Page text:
Najas minor All.

Common Name: Brittle waternymph

Synonyms and Other Names:

Caulinia minor (All.) Coss. & Germ., minor naiad, brittle water-nymph; brittle naiad, brittle-leaf naiad, European naiad, slender naiad, bushy naiad, lesser naiad




Leslie J. Mehrhoff/IPANECopyright Info

Identification:

Habit: Najas minor is an annual submersed rooted or floating plant (Haynes 1979).

Stem/Roots: Slender, branching stems and fibrous roots. Although its growth is usually compact and relatively bushy, the highly branched stems can grow up to 4 ft (1.2 m) in length and fragment easily (Haynes 1979).

Leaves: Opposite (paired), sometimes appearing whorled, and usually bunched at leaf axils. The leaves are typically stiff, curled and pointed, and have spines along the margins that are visible to the naked eye, if not a hand lens. Leaves are about 1 mm wide and 0.5 to 3.5 cm long (Haynes 1979).

Flowers: Reduced, imperfect flowers 1-2 per axil, with separate male and female flowers on the same plant (monoecious) (Haynes 1979).

Fruit/Seeds: Slightly recurved, purplish, fusiform seeds with tiny pits wider than long around the girth (Haynes 1979).

Look-alikes: Other naiads (Najas spp.). Najas minor, with its mature leaves recurved, and its seed pits (areolae) arranged in longitudinal rows like the rungs of a ladder, is one of the more distinctive species of Najas (Meriläinen 1968). Proper identification without reproductive structures requires genetic testing due to morphological similarities to N. gracillima and N. marina (Les et al. 2015).


Size: up to 1.2 m in length (Haynes 1979)


Native Range: Najas minor is native to Europe, western Asia, and northern Africa (Meriläinen 1968; Triest 1988).


Great Lakes Nonindigenous Occurrences: U.S. distribution by state and drainage and/or county:

  • Alabama - Alabama, Apalachicola, Black Warrior-Tombigbee, Coosa-Tallapoosa, Middle Tennessee-Elk, and Mobile Bay-Tombigbee drainages (Clark et al. 2009)
  • Arkansas - Lower Little Arkansas, Oklahoma, Lower White (Les and Capers 2012), and Upper White (Haynes 1979) drainages
  • California - Lake Del Valle Park in San Francisco Bay drainage (Les and Capers 2012)
  • Connecticut - Connecticut Coastal, Lower Connecticut, and Lower Hudson drainages (Les and Capers 2012)
  • Delaware – New Castle and Sussex Counties (McAvoy 2001; McAvoy 2016)
  • Florida - Apalachicola (Perkins 2000), Choctawhatchee, Florida Panhandle Coastal, Kissimmee, Ochlockonee, St. Johns, Suwannee, Tampa Bay (Florida Fish and Wildlife Conservation Commission 2016), and Peace (Center for Invasive Species and Ecosystem Health 2015) drainages
  • Georgia - Altamaha, Coosa-Tallapoosa, Savannah (Zomlefer 2014), and Apalachicola (Mast and Pearson 2014) drainages
  • Idaho - Pend Oreille River, west of Priest River in Pend Oreille Lake drainage (Madsen 2010)
  • Illinois - Kaskaskia (Iverson et al. 1999), Lower Illinois, Lower Ohio (Ribbens 2012), Southwestern Lake Michigan (Hipp 2012), Upper Illinois (Minnaert-Grote 2015), Upper Mississippi-Maquoketa-Plum (Loyola University Chicago 2013), Upper Mississippi-Meramec (Fore and Mohlenbrock 1966), Upper Mississippi-Skunk-Wapsipinicon, and Wabash (Winterringer 1966) drainages
  • Indiana - Lower Ohio (Central Hardwoods Invasive Plant Network 2010), Patoka-White, and Wabash (Cameron and Feist 2012) drainages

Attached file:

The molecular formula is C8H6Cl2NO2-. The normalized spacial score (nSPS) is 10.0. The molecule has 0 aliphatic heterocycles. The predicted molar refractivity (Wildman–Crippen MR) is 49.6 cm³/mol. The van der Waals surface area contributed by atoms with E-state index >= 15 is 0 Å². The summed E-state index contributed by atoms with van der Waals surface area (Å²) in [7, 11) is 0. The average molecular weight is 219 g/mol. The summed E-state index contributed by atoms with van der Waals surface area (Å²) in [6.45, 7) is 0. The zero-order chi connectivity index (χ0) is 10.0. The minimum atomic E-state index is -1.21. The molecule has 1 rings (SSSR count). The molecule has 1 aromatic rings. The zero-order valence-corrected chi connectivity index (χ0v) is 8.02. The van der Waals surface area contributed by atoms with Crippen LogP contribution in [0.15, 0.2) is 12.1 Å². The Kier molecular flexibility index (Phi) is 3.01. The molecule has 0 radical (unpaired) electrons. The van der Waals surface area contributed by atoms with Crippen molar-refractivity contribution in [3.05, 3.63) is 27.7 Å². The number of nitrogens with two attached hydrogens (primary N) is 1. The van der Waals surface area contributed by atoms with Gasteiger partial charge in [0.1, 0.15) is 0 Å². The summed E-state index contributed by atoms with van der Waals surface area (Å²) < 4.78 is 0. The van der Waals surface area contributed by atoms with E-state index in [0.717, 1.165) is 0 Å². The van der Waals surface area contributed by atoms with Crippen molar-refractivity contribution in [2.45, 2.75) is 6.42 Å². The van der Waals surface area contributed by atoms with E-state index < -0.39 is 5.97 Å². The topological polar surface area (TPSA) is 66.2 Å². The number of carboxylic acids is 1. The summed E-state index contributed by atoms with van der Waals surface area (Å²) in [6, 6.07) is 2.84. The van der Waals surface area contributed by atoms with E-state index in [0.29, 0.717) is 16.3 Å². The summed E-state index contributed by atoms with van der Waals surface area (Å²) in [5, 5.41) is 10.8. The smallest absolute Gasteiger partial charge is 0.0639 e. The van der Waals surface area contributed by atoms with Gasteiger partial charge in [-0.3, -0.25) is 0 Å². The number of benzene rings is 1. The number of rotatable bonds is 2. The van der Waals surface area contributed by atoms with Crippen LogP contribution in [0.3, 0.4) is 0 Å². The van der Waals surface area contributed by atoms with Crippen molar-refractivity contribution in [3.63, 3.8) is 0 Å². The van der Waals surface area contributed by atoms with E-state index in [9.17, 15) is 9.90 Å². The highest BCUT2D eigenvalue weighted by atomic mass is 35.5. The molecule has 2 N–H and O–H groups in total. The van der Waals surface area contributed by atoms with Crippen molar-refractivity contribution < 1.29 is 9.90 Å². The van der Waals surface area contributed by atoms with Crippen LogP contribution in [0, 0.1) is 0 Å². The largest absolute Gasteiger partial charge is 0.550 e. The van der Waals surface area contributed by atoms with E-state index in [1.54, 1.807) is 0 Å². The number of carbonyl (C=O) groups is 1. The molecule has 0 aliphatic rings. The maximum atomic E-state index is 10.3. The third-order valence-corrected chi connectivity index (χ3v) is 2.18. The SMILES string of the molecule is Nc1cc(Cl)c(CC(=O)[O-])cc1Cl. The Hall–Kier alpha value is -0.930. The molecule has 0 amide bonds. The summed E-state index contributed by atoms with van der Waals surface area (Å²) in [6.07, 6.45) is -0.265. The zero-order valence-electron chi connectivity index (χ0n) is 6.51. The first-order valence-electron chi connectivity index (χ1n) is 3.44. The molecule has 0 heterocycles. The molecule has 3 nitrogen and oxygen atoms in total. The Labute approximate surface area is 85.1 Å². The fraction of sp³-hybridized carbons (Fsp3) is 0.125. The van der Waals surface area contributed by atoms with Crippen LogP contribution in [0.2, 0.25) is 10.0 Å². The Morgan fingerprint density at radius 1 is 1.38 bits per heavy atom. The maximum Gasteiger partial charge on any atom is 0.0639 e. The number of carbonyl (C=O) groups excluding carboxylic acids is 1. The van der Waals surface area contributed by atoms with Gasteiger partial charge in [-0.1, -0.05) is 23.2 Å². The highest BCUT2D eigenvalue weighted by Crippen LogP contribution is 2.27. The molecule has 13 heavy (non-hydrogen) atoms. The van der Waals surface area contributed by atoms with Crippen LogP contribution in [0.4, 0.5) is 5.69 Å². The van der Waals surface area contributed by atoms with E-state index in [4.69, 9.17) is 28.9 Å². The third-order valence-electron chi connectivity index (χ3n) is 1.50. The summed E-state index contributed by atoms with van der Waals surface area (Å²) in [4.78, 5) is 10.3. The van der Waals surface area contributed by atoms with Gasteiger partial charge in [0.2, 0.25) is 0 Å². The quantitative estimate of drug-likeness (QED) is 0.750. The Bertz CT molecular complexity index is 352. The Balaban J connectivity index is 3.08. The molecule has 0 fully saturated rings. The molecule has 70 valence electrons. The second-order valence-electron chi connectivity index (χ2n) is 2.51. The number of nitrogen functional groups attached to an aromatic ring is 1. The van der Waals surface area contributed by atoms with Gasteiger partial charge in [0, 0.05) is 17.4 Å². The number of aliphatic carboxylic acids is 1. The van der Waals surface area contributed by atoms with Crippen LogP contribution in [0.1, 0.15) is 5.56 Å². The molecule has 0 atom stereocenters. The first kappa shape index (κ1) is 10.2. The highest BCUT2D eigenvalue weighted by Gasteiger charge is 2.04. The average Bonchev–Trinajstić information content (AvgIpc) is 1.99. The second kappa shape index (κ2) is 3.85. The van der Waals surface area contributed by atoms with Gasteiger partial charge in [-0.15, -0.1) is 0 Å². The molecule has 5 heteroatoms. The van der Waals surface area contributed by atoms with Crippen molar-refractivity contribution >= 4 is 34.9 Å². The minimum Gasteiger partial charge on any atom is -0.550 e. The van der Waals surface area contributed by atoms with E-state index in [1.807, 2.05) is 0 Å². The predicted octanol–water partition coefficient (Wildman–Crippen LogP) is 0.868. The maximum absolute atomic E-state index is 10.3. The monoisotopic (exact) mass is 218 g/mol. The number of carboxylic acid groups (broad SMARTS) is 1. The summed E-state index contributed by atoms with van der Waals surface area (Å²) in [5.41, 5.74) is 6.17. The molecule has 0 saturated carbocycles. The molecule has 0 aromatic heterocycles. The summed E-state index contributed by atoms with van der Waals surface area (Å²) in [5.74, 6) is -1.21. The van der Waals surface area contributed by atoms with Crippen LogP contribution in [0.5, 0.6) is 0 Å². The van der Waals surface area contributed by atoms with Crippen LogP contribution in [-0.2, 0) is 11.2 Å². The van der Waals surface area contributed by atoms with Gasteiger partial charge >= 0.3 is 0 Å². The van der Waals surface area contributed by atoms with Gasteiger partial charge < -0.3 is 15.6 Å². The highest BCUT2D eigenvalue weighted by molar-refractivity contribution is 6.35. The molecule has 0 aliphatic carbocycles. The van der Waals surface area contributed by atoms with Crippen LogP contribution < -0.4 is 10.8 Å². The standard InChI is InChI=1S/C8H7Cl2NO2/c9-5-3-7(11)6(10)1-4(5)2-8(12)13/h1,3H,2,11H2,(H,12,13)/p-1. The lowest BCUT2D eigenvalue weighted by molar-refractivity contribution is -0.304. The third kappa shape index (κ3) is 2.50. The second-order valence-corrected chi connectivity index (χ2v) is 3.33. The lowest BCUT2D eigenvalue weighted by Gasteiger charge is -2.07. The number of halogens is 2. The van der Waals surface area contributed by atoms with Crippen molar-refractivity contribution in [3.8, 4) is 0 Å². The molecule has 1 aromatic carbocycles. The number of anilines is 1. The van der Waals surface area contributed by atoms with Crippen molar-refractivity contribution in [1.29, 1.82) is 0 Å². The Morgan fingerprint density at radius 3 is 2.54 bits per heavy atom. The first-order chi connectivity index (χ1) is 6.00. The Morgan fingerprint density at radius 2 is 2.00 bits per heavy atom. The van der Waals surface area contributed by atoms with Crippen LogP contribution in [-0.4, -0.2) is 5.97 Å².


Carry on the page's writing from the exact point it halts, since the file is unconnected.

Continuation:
• Iowa - Des Moines, Iowa, Missouri-Little Sioux (Kim Bogenschutz, IA DNR, pers. comm.), Upper Mississippi-Maquoketa-Plum (Loyola University Chicago 2013), and Upper Mississippi-Skunk-Wapsipinicon (Les and Capers 2012) drainages
  • Kansas – Wolf Creek Reservoir, Burlington in Upper Neosho drainage (Freeman et al. 2010)
  • Kentucky - Big Sandy, Green, Lower Cumberland, Lower Ohio-Salt, Middle Ohio-Little Miami (Beal and Thieret 1986), Kentucky, and Licking (David Taylor, USFS, pers. comm.) drainages, and Boone, Campbell, Cumberland, Daviess, Floyd, Franklin, Grant, Greenup, McLean, Meade, Pendleton, Shelby, Todd, Trigg, and Warren Counties (Beal and Thieret 1986)
  • Louisiana - Bayou D'Arbonne (Wunderlin et al. 2016), Bayou D'arbonne, Lower Ouachita (Perkins 2000), Bayou Teche (Sullivan 1981), and East Central Louisiana Coastal (Urbatsch 2016) drainages
  • Maine - Legion Pond, of Kittery and Northeast Pond, west of Lebanon in Piscataqua-Salmon Falls drainage (Suitor 2016)
  • Maryland - Cacapon-Town, Chester-Sassafras, Patuxent (Neel et al. 2014), Gunpowder-Patapsco (Orli et al. 2016), Middle Potomac-Anacostia-Occoquan (Batuik et al. 1992), and North Branch Potomac (Les and Capers 2012) drainages
  • Massachusetts - Housatonic (IPANE 2007), Lower Connecticut (Les and Capers 2012), and Upper Hudson (Hellquist 1977) drainages
  • Michigan - Detroit, Muskegon (Les and Capers 2012), Kalamazoo, Lake Huron (Michigan State University 2015), and Ottawa-Stony (Wentz and Stuckey 1971) drainages
  • Minnesota - Lac Lavon Lake (Balgie et al. 2005) and Round Lake (Les and Capers 2012) in Lower Minnesota drainage
  • Mississippi - Chunky-Okatibbee, Deer-Steele, Middle Pearl-Strong, Pickwick Lake, Upper Tombigbee (Madsen 2010), Lower Leaf (Perkins 2000), and Town (Les and Capers 2012) drainages
  • Missouri - Chariton, St. Francis, Upper Mississippi-Salt (Les and Capers 2012), and Osage (Ferguson and Mayfield 2010) drainages, and Butler, Cape Girardeau, Howell, Iron, Pike, Ripley, St. Charles, and Wayne Counties (Yatskievych 1999)
  • New Hampshire - Black-Ottauquechee, Merrimack River, Nashua (Amy Smagula, NH DES, pers. comm.), Piscataqua-Salmon Falls (Padgett and Crow 1993), and West (Center for Invasive Species and Ecosystem Health 2015) drainages
  • New Jersey – Hackensack-Passaic, Raritan (Thiers and Pace 2015), and Rondout (Les et al. 2015) drainages